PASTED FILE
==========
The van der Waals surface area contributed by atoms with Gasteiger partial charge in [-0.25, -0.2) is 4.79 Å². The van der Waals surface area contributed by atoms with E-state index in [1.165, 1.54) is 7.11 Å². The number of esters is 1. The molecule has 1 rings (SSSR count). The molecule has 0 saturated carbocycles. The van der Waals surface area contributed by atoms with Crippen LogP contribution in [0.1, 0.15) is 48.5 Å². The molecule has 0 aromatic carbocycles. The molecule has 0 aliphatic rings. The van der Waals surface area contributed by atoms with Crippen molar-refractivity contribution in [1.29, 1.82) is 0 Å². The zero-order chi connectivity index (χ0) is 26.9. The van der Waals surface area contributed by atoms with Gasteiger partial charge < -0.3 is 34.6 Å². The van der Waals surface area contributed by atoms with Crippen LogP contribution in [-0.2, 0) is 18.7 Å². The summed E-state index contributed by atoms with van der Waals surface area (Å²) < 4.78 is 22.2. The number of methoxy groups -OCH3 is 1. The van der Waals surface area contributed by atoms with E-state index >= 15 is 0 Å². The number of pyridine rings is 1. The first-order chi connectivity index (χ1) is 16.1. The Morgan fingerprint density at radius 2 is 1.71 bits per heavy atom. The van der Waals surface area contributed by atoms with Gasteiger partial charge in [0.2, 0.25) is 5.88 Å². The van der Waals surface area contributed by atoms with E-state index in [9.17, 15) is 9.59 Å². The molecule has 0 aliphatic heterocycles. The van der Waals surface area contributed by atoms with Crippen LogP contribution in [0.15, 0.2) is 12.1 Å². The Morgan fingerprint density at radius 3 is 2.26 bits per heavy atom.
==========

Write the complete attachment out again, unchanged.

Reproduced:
The van der Waals surface area contributed by atoms with Gasteiger partial charge in [-0.25, -0.2) is 4.79 Å². The van der Waals surface area contributed by atoms with E-state index in [1.165, 1.54) is 7.11 Å². The number of esters is 1. The molecule has 1 rings (SSSR count). The molecule has 0 saturated carbocycles. The van der Waals surface area contributed by atoms with Crippen LogP contribution in [0.1, 0.15) is 48.5 Å². The molecule has 0 aromatic carbocycles. The molecule has 0 aliphatic rings. The van der Waals surface area contributed by atoms with Crippen molar-refractivity contribution in [1.29, 1.82) is 0 Å². The zero-order chi connectivity index (χ0) is 26.9. The van der Waals surface area contributed by atoms with Gasteiger partial charge < -0.3 is 34.6 Å². The van der Waals surface area contributed by atoms with Crippen LogP contribution in [-0.2, 0) is 18.7 Å². The summed E-state index contributed by atoms with van der Waals surface area (Å²) < 4.78 is 22.2. The number of methoxy groups -OCH3 is 1. The van der Waals surface area contributed by atoms with E-state index >= 15 is 0 Å². The number of pyridine rings is 1. The first-order chi connectivity index (χ1) is 16.1. The Morgan fingerprint density at radius 2 is 1.71 bits per heavy atom. The van der Waals surface area contributed by atoms with Gasteiger partial charge in [0.2, 0.25) is 5.88 Å². The van der Waals surface area contributed by atoms with E-state index in [9.17, 15) is 9.59 Å². The molecule has 0 aliphatic heterocycles. The van der Waals surface area contributed by atoms with Crippen LogP contribution in [0.15, 0.2) is 12.1 Å². The Morgan fingerprint density at radius 3 is 2.26 bits per heavy atom.